Like many retailers with a global footprint -- TJX also has stores in Canada and Europe -- currency fluctuations and a strong U.S. dollar did sap some of the strength of its performance, and with plans to raise worker wages to at least $9 an hour starting next month, the increased costs caused it to forecast second quarter earnings of $0.72 to $0.74 a share, below last year's adjusted $0.75 per share.
But for all of fiscal 2016, TJX is estimating earnings per share will be in the range of $3.21 to $3.27 compared to the $3.15 per share it earned the year before and ahead of its prior guidance of $3.17 to $3.25 per share.
A me-too cavalcade
That kind of success has created a bit of stampede among retailers to expand their own discount operations. Nordstrom , Saks 5th Avenue, and Macy's own Bloomingdale's division -- all of which already operate off-price stores -- have also allannounced their intention to accelerate their expansion.
But the problem for them will be the difficulty in putting the genie back in the bottle. Nordstrom's customers are flocking to its off-price Nordstrom Rack chain at the expense of its full-line stores. First quarter net sales were up less than 1% at the full-line stores, but up 12% at Rack stores.They were also 50% higher at the discounted chain's new online site too.
Even as Nordstrom commits to opening 27 new Rack stores this year (five times more than the number of full-line stores planned), and the concept becomes a larger part of the overall mix of stores, investors will see margins pressured as happened at Coach, and it may face the same necessity as the handbag maker of having to slam on the brakes for the off-price concept.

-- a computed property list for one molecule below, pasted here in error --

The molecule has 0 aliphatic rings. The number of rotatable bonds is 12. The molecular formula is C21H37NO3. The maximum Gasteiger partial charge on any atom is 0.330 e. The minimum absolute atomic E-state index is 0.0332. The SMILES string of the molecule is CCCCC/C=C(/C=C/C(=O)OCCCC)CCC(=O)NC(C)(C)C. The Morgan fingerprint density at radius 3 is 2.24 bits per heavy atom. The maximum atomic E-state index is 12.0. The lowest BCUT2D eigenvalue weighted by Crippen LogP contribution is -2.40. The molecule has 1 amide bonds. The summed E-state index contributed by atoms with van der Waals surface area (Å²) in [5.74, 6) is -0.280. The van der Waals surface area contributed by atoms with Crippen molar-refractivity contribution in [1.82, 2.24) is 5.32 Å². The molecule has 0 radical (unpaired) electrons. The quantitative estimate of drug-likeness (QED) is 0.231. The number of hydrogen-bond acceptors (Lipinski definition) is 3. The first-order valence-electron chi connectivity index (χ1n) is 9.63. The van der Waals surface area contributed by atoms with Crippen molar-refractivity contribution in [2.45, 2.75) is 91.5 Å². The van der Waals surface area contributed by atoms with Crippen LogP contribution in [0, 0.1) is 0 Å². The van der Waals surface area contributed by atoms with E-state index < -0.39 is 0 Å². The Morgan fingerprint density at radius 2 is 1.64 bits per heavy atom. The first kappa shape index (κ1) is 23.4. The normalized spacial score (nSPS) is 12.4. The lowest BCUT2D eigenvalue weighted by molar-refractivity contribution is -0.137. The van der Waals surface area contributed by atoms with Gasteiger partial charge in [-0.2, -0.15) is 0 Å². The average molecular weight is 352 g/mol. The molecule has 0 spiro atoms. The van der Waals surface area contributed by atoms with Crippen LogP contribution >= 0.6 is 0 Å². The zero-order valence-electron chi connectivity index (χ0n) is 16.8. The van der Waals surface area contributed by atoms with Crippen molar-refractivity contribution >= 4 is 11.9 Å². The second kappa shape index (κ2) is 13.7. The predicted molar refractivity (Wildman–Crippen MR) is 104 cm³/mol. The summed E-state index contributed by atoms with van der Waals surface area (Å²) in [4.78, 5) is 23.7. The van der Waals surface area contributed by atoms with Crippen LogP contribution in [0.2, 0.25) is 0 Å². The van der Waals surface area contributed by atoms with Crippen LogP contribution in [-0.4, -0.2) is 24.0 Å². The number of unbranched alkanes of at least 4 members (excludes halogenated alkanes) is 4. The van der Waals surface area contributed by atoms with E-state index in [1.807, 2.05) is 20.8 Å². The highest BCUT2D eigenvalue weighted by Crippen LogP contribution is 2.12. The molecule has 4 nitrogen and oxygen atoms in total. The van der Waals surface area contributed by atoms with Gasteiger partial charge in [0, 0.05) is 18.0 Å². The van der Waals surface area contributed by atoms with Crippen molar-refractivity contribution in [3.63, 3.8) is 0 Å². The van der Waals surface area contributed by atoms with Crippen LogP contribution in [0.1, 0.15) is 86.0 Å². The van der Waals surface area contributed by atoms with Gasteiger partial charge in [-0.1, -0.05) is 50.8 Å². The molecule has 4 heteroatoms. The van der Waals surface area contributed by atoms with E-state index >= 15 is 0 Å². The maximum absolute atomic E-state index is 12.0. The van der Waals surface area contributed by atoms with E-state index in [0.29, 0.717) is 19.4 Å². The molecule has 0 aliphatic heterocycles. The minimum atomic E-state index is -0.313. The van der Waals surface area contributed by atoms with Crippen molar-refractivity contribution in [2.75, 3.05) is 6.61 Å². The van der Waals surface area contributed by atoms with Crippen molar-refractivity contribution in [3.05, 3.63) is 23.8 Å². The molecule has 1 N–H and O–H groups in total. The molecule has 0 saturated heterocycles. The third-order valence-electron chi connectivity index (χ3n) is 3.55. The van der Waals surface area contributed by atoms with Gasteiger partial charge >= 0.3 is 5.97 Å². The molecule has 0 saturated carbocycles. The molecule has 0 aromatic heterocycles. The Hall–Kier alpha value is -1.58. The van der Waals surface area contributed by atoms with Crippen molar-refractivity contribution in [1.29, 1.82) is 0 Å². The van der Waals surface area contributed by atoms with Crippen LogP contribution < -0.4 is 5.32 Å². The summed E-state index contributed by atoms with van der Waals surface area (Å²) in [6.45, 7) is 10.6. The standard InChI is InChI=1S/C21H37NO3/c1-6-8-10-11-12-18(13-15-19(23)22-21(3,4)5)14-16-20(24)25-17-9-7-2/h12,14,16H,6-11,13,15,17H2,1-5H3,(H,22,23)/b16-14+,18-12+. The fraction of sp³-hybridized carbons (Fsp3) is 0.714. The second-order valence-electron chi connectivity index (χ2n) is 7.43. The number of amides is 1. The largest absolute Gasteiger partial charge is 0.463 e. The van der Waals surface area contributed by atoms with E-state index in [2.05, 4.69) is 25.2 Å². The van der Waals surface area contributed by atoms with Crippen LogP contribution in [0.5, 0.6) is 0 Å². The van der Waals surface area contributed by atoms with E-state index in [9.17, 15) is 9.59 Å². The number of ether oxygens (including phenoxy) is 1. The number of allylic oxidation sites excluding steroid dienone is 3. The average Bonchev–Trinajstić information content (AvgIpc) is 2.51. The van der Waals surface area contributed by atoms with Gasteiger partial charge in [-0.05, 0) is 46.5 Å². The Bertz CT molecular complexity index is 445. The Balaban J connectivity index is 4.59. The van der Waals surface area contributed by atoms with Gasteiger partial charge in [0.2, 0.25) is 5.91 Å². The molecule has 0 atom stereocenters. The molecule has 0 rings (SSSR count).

Racking up sales
Not only does TJX not have to worry about weaning customers off the discounts because they're undermining profits, it also doesn't need to worry about damaging the cachet of its brand. For every new store it adds -- and it added 46 net new stores in the first quarter -- they contribute to the whole without transferring sales from one concept to another.
For many retailers, going down market is just the new flavor of the month. For TJX it's the retailer's reason for existing.
So what does an investor have to pay to own one of these discount retailers? According to data from Morningstar, TJX shares are valued at 20.3 times next year's estimated earnings, a 17% premium to the average multiple for a group of five comparable companies that include Macy's, Kohl's, and Nordstrom, as well asRoss Stores and DSW.
With the S&P 500 itself trading at 18.5 times next 12 months' earnings-per-share estimates, the premium to own TJX stock doesn't seem unreasonable, suggesting it looks like a good bet to beat the market -- and its new peers discovering the discounting bug -- over the next three to five years.
The article TJX Has 1 Key Advantage That Macy's and Kohl's Do Not originally appeared on Fool.com.
Rich Duprey has no position in any stocks mentioned. The Motley Fool recommends Apple, Coach, and Nordstrom. The Motley Fool owns shares of Apple and Coach. Try any of our Foolish newsletter services free for 30 days. We Fools may not all hold the same opinions, but we all believe that considering a diverse range of insights makes us better investors. The Motley Fool has a disclosure policy.